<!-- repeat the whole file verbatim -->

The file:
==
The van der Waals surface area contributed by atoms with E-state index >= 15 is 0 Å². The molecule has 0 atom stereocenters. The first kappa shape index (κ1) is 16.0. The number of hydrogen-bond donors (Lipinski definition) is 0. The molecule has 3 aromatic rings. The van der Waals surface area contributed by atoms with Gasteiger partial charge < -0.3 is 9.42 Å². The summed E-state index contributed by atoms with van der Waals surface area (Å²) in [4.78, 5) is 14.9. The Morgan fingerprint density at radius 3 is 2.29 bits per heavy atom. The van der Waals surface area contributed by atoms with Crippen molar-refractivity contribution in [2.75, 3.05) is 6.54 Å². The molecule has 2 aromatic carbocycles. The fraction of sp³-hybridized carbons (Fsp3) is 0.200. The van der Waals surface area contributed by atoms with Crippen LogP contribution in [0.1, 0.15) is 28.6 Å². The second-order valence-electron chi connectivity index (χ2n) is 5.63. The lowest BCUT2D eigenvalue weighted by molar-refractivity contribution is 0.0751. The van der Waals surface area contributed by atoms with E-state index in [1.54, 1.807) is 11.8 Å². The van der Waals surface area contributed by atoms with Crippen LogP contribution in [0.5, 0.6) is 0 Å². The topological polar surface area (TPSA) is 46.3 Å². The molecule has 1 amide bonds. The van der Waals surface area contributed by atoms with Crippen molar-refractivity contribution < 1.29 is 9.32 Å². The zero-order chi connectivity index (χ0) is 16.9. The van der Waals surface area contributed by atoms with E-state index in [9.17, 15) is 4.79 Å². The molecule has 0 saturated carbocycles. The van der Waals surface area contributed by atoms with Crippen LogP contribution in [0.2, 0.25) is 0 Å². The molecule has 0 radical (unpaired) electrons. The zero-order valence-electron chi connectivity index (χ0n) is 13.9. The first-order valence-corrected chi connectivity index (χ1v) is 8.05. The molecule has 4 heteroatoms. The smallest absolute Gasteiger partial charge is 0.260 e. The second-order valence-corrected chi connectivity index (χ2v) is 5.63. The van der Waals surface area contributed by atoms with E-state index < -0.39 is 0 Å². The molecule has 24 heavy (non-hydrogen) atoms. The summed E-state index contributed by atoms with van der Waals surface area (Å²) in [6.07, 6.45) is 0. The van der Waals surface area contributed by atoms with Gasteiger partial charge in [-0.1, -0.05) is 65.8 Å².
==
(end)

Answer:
The van der Waals surface area contributed by atoms with E-state index >= 15 is 0 Å². The molecule has 0 atom stereocenters. The first kappa shape index (κ1) is 16.0. The number of hydrogen-bond donors (Lipinski definition) is 0. The molecule has 3 aromatic rings. The van der Waals surface area contributed by atoms with Gasteiger partial charge < -0.3 is 9.42 Å². The summed E-state index contributed by atoms with van der Waals surface area (Å²) in [4.78, 5) is 14.9. The Morgan fingerprint density at radius 3 is 2.29 bits per heavy atom. The van der Waals surface area contributed by atoms with Crippen molar-refractivity contribution in [2.75, 3.05) is 6.54 Å². The molecule has 2 aromatic carbocycles. The fraction of sp³-hybridized carbons (Fsp3) is 0.200. The van der Waals surface area contributed by atoms with Crippen LogP contribution in [0.1, 0.15) is 28.6 Å². The second-order valence-electron chi connectivity index (χ2n) is 5.63. The lowest BCUT2D eigenvalue weighted by molar-refractivity contribution is 0.0751. The van der Waals surface area contributed by atoms with E-state index in [1.54, 1.807) is 11.8 Å². The van der Waals surface area contributed by atoms with Crippen LogP contribution in [0.5, 0.6) is 0 Å². The topological polar surface area (TPSA) is 46.3 Å². The molecule has 1 amide bonds. The van der Waals surface area contributed by atoms with Crippen molar-refractivity contribution < 1.29 is 9.32 Å². The zero-order chi connectivity index (χ0) is 16.9. The van der Waals surface area contributed by atoms with E-state index in [9.17, 15) is 4.79 Å². The molecule has 0 saturated carbocycles. The van der Waals surface area contributed by atoms with Crippen LogP contribution in [0.2, 0.25) is 0 Å². The molecule has 0 radical (unpaired) electrons. The zero-order valence-electron chi connectivity index (χ0n) is 13.9. The first-order valence-corrected chi connectivity index (χ1v) is 8.05. The molecule has 4 heteroatoms. The smallest absolute Gasteiger partial charge is 0.260 e. The second-order valence-corrected chi connectivity index (χ2v) is 5.63. The van der Waals surface area contributed by atoms with E-state index < -0.39 is 0 Å². The molecule has 24 heavy (non-hydrogen) atoms. The summed E-state index contributed by atoms with van der Waals surface area (Å²) in [6.07, 6.45) is 0. The van der Waals surface area contributed by atoms with Gasteiger partial charge in [-0.1, -0.05) is 65.8 Å².